Mary Poppins’ creator loved it, Anne Morrow Lindbergh found it inspirational, and Orson Welles tried to make it into a movie. The Little Prince, the best-selling classic fable by French writer Antoine de Saint-Exupery, was born in New York, we learn from a new exhibition at the Morgan Library & Museum.
Saint-Exupery was a reconnaissance pilot. His memoir Wind, Sand, and Stars established him as a celebrated writer after its publication in 1939. In 1940 the German occupation of France forced him into exile, and he spent two years in and around New York City. It was here that his timeless character came to life.
On display in the exhibit, which opened Friday, are the author’s working manuscript and drawings, which the Museum purchased in 1968 from his friend Silvia Hamilton (later Reinhardt). Her Park Avenue apartment was one of several locations where Saint-Exupery worked on the book. He also wrote at an apartment on Central Park South, a house on Long Island, and a friend’s studio that is now the site of the restaurant La Grenouille.
The Little Prince: A New York Story, housed in a modest gallery painted a warm cobalt blue, is organized chronologically. The first wall is devoted to the development of the character of the Little Prince, who began as a persistent doodle in the margins of Saint-Exupery’s notebooks and letters and slowly evolved into the appealing bow-tied waif with whom we are familiar. On a second wall, early manuscript pages show other familiar figures — the sheep, and, of course, the failed “hat” drawing that is really a boa-constrictor swallowed by an elephant.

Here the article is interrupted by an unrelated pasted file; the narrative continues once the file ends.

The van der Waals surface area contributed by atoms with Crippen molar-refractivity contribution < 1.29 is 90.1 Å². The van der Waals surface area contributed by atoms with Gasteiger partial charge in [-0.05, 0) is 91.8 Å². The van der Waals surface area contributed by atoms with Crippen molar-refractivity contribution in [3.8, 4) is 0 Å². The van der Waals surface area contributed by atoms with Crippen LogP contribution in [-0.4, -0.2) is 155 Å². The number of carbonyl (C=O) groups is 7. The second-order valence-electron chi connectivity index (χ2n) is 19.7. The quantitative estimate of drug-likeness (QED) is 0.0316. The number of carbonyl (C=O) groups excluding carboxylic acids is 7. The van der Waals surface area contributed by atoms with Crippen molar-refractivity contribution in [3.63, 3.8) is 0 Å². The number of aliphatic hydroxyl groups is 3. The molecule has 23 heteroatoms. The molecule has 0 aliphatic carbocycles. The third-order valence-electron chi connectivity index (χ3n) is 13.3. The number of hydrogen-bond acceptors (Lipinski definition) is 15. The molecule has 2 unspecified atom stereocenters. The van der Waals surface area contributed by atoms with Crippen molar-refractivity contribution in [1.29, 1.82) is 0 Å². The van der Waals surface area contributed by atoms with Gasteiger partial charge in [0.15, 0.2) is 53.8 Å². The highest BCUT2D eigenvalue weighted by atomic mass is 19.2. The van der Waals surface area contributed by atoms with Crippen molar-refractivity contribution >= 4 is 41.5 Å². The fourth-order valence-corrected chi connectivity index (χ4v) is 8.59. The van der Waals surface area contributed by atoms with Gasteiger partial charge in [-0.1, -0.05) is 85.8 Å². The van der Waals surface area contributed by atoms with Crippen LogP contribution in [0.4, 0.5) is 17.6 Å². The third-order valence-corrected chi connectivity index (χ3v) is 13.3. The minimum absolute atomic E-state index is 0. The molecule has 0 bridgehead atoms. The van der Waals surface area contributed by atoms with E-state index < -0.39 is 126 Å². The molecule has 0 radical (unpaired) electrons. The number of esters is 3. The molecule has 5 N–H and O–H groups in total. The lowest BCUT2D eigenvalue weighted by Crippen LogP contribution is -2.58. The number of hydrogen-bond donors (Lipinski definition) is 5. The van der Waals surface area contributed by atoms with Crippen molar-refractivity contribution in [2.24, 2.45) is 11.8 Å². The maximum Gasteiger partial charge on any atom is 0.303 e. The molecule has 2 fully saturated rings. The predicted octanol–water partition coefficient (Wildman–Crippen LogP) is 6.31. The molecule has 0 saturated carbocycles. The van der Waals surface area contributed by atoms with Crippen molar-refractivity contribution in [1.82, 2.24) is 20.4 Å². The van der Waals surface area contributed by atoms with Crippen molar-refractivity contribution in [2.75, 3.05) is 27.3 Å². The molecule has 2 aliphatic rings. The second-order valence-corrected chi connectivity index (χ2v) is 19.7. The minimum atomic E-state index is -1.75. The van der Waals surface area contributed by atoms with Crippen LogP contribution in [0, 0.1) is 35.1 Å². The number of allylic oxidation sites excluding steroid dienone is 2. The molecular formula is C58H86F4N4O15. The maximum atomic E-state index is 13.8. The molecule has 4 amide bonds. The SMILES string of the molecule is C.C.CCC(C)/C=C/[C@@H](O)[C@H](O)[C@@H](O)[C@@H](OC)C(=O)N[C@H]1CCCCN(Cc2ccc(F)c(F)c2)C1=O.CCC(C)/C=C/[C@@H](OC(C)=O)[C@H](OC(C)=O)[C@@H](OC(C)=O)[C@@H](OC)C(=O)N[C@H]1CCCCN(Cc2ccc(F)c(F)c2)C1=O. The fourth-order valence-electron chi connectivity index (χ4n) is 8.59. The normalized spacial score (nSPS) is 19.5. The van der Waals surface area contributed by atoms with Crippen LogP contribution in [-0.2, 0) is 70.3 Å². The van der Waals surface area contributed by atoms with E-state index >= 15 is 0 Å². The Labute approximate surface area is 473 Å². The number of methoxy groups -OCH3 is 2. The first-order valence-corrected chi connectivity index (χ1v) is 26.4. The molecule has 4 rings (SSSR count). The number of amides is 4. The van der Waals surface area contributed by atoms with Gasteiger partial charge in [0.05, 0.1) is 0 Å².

The seemingly artless tale of a downed pilot, a lonely Prince, and a tiny planet was the result of constant and chaotic revision, according to Christine Nelson, the Morgan’s Drue Heinz Curator of Literary and Historical manuscripts, who created the show. “[Saint-Exupery] would sit at a table surrounded by mounds of manuscript pages, a cup of coffee or tea, always a cigarette in his mouth," said Nelson, "and you can even see evidence of this on the manuscript—coffee stains—even a cigarette burn on one of the pages.”
Nelson instructed her conservators to preserve these details in the framing — she wanted to emphasize that we’re looking at a work in progress, and visitors will also see elements in draft that were eventually discarded — topical references to New York City, and satirical characters from the Little Prince’s time on Earth that seem to reflect the author’s disillusion with the growing dominance of businessmen and marketers, and the narrow-mindedness of scholars.
In the end, what remained was a story in pictures that tells us, famously, that “what is essential is invisible to the eye.”
The Little Prince: A New York Story, will be on view at the Morgan Library and Museum through April 27th.